If you’ve received a text message recently, chances are pretty high it included an emoji. Emojis, which evolved from the simple emoticon, have become so popular that the Oxford English Dictionary named the “Face with Tears of Joy” emoji (?) its 2015 “word” of the year. (One of the main reasons they cited was a dramatic increase in the use of emojis.)
The emoji has even taken over social-media platforms. Facebook has long had a “Like” button, allowing users to easily react to posts without having to type comments. However, users have long requested a “Dislike” button for content that they don’t feel comfortable liking. Rather than just add a “Dislike” option, Facebook chose to include the more expansive Facebook Reactions. Facebook has allowed stickers in their Messenger product for a long time, but the launch of Reactions has started a shift in the user experience.
On Twitter, branded hashtag emojis are gaining a lot of traction with both brands and users. (For those who don’t know, a branded emoji is added to a tweet by using a specific hashtag.) Twitter made these extremely popular when they automatically added #StarWarsEmojis to people’s tweets when “Starwars: The Force Awakens” was released. Twitter has also had success with branded emojis for the #AMAs. The platform saw an extreme increase in online engagement for both topics, all because they incorporated emojis.
So can emojis help an association better engage members? Absolutely! AssociationsNow has blogged about how emojis can help associations with advocacy work and having conversations about diversity. Emojis are also a perfect way to engage millennials.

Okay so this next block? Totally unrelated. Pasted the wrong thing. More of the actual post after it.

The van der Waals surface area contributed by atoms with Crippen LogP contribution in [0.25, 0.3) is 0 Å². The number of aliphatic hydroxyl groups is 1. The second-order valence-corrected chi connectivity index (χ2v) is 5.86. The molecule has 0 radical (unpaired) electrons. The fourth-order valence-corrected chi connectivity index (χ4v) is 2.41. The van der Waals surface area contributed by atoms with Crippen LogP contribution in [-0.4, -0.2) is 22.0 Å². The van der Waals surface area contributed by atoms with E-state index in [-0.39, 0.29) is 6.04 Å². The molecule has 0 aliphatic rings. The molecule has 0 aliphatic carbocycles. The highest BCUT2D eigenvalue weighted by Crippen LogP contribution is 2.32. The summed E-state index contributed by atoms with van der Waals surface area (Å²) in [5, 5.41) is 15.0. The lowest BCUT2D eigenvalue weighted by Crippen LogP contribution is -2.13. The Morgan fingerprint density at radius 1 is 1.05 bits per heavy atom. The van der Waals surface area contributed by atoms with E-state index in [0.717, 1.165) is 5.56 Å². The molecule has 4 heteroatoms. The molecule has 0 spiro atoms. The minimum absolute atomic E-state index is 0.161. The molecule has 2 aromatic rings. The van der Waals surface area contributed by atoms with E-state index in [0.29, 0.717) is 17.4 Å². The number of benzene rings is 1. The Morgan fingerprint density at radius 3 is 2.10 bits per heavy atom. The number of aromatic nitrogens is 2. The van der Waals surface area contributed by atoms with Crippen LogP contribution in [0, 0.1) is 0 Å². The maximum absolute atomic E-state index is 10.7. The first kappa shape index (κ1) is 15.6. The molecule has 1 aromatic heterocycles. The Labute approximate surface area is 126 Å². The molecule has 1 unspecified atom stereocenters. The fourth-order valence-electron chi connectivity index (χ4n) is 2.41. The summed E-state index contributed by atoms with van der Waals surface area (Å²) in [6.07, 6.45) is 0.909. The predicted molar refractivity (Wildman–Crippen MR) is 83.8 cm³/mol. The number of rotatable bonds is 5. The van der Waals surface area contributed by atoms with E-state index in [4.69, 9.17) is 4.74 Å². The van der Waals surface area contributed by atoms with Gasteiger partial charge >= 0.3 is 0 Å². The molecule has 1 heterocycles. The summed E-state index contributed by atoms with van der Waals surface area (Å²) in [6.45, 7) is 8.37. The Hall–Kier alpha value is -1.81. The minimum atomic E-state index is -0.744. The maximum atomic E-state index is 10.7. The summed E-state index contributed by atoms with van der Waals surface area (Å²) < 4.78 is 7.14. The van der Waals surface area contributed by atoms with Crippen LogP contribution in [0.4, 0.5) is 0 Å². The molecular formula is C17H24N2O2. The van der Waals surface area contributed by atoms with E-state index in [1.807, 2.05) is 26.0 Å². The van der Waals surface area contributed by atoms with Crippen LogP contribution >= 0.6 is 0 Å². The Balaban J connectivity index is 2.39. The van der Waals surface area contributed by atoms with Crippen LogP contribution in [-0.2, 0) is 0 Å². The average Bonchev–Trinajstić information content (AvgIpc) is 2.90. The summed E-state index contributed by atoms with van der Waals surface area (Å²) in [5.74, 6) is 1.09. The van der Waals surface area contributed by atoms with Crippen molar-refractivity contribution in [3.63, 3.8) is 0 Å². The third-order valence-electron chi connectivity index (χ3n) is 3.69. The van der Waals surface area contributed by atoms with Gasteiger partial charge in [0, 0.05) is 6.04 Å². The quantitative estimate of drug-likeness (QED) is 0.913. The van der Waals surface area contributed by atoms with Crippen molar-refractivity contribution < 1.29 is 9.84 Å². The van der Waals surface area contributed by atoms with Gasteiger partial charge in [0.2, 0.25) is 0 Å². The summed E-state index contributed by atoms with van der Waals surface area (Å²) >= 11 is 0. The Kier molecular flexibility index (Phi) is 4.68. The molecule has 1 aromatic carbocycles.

Here are some tips for using emojis as part of your association’s social-media strategy:
- Use emojis in Facebook posts and tweets, either to convey emotion (?) or to save space (like using ? instead of the word “calendar” or ❤️ in place of “love”).
- Start associating an emoji with your organization. For example, ? could be used for the Financial Planning Association and ☕️ for the National Coffee Association.
- Don’t overwhelm your readers with emojis. A good rule of thumb is to use three or fewer. Emojis are all about simplicity, so keep it short and sweet.
- Sneak them into “real life” at your events—on stickers, keychains, or other “swag”, or by making them edible (think cookies, cakes, cupcakes, suckers, etc.).
One small note: Emojis can appear slightly different across platforms, so what you see on a Mac might not be exactly the same on an Android or Windows product.
Take a minute and share with us the emoji you think works best for your association. Remember to keep it short and sweet! ?